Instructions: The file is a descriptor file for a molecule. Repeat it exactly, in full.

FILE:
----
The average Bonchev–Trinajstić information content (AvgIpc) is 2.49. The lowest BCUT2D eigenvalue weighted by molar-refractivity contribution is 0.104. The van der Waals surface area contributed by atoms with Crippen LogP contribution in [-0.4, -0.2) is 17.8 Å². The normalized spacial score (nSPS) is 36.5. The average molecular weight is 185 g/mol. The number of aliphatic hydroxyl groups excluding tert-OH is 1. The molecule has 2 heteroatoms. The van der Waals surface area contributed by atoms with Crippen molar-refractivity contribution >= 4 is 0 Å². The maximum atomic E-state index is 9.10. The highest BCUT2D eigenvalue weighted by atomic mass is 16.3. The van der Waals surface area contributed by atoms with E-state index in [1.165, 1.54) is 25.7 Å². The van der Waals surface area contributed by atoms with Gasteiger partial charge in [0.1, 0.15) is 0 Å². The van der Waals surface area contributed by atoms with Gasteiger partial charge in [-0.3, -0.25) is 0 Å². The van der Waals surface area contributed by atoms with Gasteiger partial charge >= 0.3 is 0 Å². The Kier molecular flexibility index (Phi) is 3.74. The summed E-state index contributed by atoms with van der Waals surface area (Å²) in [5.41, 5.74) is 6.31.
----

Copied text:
The average Bonchev–Trinajstić information content (AvgIpc) is 2.49. The lowest BCUT2D eigenvalue weighted by molar-refractivity contribution is 0.104. The van der Waals surface area contributed by atoms with Crippen LogP contribution in [-0.4, -0.2) is 17.8 Å². The normalized spacial score (nSPS) is 36.5. The average molecular weight is 185 g/mol. The number of aliphatic hydroxyl groups excluding tert-OH is 1. The molecule has 2 heteroatoms. The van der Waals surface area contributed by atoms with Crippen molar-refractivity contribution >= 4 is 0 Å². The maximum atomic E-state index is 9.10. The highest BCUT2D eigenvalue weighted by atomic mass is 16.3. The van der Waals surface area contributed by atoms with E-state index in [1.165, 1.54) is 25.7 Å². The van der Waals surface area contributed by atoms with Gasteiger partial charge in [0.1, 0.15) is 0 Å². The van der Waals surface area contributed by atoms with Gasteiger partial charge in [-0.3, -0.25) is 0 Å². The van der Waals surface area contributed by atoms with Gasteiger partial charge >= 0.3 is 0 Å². The Kier molecular flexibility index (Phi) is 3.74. The summed E-state index contributed by atoms with van der Waals surface area (Å²) in [5.41, 5.74) is 6.31.